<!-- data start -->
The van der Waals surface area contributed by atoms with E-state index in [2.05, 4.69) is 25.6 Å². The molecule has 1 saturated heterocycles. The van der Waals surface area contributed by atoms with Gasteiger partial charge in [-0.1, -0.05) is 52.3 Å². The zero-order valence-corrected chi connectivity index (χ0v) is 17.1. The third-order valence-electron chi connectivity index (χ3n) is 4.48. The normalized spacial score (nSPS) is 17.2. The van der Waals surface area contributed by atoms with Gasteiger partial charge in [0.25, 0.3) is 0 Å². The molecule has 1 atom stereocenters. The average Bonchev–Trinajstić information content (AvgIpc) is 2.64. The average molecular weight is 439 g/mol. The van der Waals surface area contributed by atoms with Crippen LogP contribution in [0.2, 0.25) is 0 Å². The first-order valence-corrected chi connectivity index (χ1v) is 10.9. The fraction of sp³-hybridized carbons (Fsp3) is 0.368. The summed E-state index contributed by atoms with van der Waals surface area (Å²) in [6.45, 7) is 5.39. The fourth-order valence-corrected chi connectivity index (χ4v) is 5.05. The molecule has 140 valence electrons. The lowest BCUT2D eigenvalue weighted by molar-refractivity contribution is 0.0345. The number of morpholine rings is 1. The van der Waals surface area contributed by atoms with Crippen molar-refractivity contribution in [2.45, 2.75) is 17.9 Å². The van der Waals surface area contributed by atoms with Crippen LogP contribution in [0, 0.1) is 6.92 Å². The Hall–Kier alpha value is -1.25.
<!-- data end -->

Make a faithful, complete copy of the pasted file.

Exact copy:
The van der Waals surface area contributed by atoms with E-state index in [2.05, 4.69) is 25.6 Å². The molecule has 1 saturated heterocycles. The van der Waals surface area contributed by atoms with Gasteiger partial charge in [-0.1, -0.05) is 52.3 Å². The zero-order valence-corrected chi connectivity index (χ0v) is 17.1. The third-order valence-electron chi connectivity index (χ3n) is 4.48. The normalized spacial score (nSPS) is 17.2. The van der Waals surface area contributed by atoms with Gasteiger partial charge in [0.25, 0.3) is 0 Å². The molecule has 1 atom stereocenters. The average Bonchev–Trinajstić information content (AvgIpc) is 2.64. The average molecular weight is 439 g/mol. The van der Waals surface area contributed by atoms with Crippen LogP contribution in [0.2, 0.25) is 0 Å². The first-order valence-corrected chi connectivity index (χ1v) is 10.9. The fraction of sp³-hybridized carbons (Fsp3) is 0.368. The summed E-state index contributed by atoms with van der Waals surface area (Å²) in [6.45, 7) is 5.39. The fourth-order valence-corrected chi connectivity index (χ4v) is 5.05. The molecule has 140 valence electrons. The lowest BCUT2D eigenvalue weighted by molar-refractivity contribution is 0.0345. The number of morpholine rings is 1. The van der Waals surface area contributed by atoms with Crippen molar-refractivity contribution in [2.45, 2.75) is 17.9 Å². The van der Waals surface area contributed by atoms with Crippen LogP contribution in [0, 0.1) is 6.92 Å². The Hall–Kier alpha value is -1.25.